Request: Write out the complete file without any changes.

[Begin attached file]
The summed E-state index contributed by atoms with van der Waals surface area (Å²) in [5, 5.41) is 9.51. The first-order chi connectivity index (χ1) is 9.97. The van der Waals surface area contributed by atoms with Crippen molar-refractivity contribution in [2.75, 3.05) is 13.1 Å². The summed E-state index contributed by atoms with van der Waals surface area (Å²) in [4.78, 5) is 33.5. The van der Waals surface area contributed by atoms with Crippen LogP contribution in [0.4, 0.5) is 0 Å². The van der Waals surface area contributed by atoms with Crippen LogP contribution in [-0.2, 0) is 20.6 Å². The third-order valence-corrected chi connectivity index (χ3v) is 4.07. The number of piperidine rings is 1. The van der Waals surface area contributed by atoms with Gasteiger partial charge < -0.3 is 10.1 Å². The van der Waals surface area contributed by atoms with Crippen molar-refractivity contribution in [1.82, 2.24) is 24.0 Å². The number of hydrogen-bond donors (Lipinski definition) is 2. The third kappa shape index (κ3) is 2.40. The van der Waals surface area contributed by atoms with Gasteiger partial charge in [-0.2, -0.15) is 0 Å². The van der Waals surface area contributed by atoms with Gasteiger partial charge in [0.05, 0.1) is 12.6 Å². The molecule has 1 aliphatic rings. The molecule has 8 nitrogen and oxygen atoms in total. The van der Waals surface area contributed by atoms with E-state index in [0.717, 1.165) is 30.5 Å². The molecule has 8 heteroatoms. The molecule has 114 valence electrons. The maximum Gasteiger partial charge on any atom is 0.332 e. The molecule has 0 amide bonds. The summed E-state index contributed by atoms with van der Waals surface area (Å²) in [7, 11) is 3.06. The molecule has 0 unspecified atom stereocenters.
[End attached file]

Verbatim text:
The summed E-state index contributed by atoms with van der Waals surface area (Å²) in [5, 5.41) is 9.51. The first-order chi connectivity index (χ1) is 9.97. The van der Waals surface area contributed by atoms with Crippen molar-refractivity contribution in [2.75, 3.05) is 13.1 Å². The summed E-state index contributed by atoms with van der Waals surface area (Å²) in [4.78, 5) is 33.5. The van der Waals surface area contributed by atoms with Crippen LogP contribution in [0.4, 0.5) is 0 Å². The van der Waals surface area contributed by atoms with Crippen LogP contribution in [-0.2, 0) is 20.6 Å². The third-order valence-corrected chi connectivity index (χ3v) is 4.07. The number of piperidine rings is 1. The van der Waals surface area contributed by atoms with Gasteiger partial charge < -0.3 is 10.1 Å². The van der Waals surface area contributed by atoms with Crippen molar-refractivity contribution in [1.82, 2.24) is 24.0 Å². The number of hydrogen-bond donors (Lipinski definition) is 2. The third kappa shape index (κ3) is 2.40. The van der Waals surface area contributed by atoms with Gasteiger partial charge in [-0.2, -0.15) is 0 Å². The van der Waals surface area contributed by atoms with Gasteiger partial charge in [0.05, 0.1) is 12.6 Å². The molecule has 1 aliphatic rings. The molecule has 8 nitrogen and oxygen atoms in total. The van der Waals surface area contributed by atoms with E-state index in [0.717, 1.165) is 30.5 Å². The molecule has 8 heteroatoms. The molecule has 114 valence electrons. The maximum Gasteiger partial charge on any atom is 0.332 e. The molecule has 0 amide bonds. The summed E-state index contributed by atoms with van der Waals surface area (Å²) in [7, 11) is 3.06. The molecule has 0 unspecified atom stereocenters.